Get involved continued…
Now, depending on how enthusiastic or keen you are to aggressively perfecting your skin care routine, you can begin researching ingredient profiles on a variety of websites. FYI, my favorites ones are listed either in my “Useful Websites” or “Skin Care Loves” category of the Links section visible on the homepage. I also have my own ingredient profiles, which can be found HERE. However, like I said in the Disclaimer, it’s best that you guys always substantiate my information with outside sources.
Let’s look up the ingredient profile on a form of vitamin C called Magnesium Ascorbyl Phosphate (MAP), just as a tutorial on how it can be done. On Cosmetics Cop, we learn that it’s a stable and effective form of vitamin C. However, Paula warns that only one study shows that MAP inhibits melanin production, and 10% of it was used, a concentration that no product on the current market contains.
Through PubMed, we learn in this article that in vitro, MAP has an antioxidant effect and is more effective than ATIP (Ascorbyl Tetra-Isopalmitate) in an aqueous solution. However, AA (Ascorbic Acid) was shown to have the highest antioxidant ability of the three when dissolved in an aqueous solution, which is significant because both MAP and ATIP have to be converted to AA in order to be viably used in the various layers of the skin. In a lipid system, ATIP was shown to be more effective than MAP, which means that ATIP is more lipid-soluble than MAP and of course AA. Now, the solubility of an ingredient determines its penetration, delivery, and dissociation mechanisms, which is probably why according to this study, MAP appears to have an larger effect than AA in regards to viscoelasticity in the deeper layers of the dermis.
Now, this article and this article suggest that MAP reduces UVB-induced damage whether it is applied immediately before or after UVB exposure. This is important because it suggests that MAP can work synergistically with physical and chemical sunscreens when it comes to photoprotection. Finally, this article suggests that MAP stimulates collagen synthesis as well as AA, and that SAP (Sodium Ascorbyl Phosphate) required at least a ten-fold concentration to produce similar results. This is significant because you’ll want to look for MAP (or AA) instead of SAP in your skin care products.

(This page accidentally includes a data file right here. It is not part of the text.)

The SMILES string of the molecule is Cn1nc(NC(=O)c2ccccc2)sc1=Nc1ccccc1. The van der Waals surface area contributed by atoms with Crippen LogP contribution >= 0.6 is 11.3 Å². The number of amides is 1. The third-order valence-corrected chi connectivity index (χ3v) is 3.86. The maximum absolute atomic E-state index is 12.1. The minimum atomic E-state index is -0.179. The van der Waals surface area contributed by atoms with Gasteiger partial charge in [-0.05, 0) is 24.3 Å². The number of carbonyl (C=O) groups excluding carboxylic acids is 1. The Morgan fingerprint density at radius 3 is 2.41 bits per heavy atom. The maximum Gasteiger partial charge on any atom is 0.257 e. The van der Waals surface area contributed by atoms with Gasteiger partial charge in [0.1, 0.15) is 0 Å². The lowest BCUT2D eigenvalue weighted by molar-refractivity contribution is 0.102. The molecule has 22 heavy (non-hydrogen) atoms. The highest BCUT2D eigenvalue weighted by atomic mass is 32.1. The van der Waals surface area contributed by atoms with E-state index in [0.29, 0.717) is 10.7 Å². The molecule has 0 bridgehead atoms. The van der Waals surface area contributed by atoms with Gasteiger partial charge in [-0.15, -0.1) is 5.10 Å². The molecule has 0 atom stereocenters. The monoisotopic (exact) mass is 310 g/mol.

So with all that in mind, it can be tentatively concluded that in vitro, MAP is an excellent water-soluble and stable form of vitamin C that delivers similar results as AA when it comes to collagen synthesis, hydration, and sun protection capabilities. However, more double-blind, placebo-controlled, split-face, left-right randomized, peer-reviewed studies need to be done in vivo before MAP can be placed on the pedestal next to AA.
Great what’s next? We are on a roll! Well that was one ingredient. Then you can look for profiles on other ingredients. After that you can study how pH affects an ingredient; how an ingredient cancels or enhances the effects of another; or what is the ideal vehicle for maximum penetration, etc. The list never ends really. So you see, accruing pertinent information on skin care products and ingredients is a slow and quite honestly, tedious process. But like this site’s tagline, it’s what the “true skin care fanatic” will do to achieve the ideal. Finally, once you learn more about ingredients, how they work in a skin care formulation, and what effects they have when applied topically, you can of course apply that knowledge to the evaluation and analysis of your current skin care routine.
Please note that unfortunately, most articles on PubMed require a society affiliation or a single payment in order to view said articles in their entirety. But most articles have their abstracts displayed, which typically include the objectives, methods, and results of a study or experiment. You can always check your local or university-affiliated libraries to see if you can access any full articles there.
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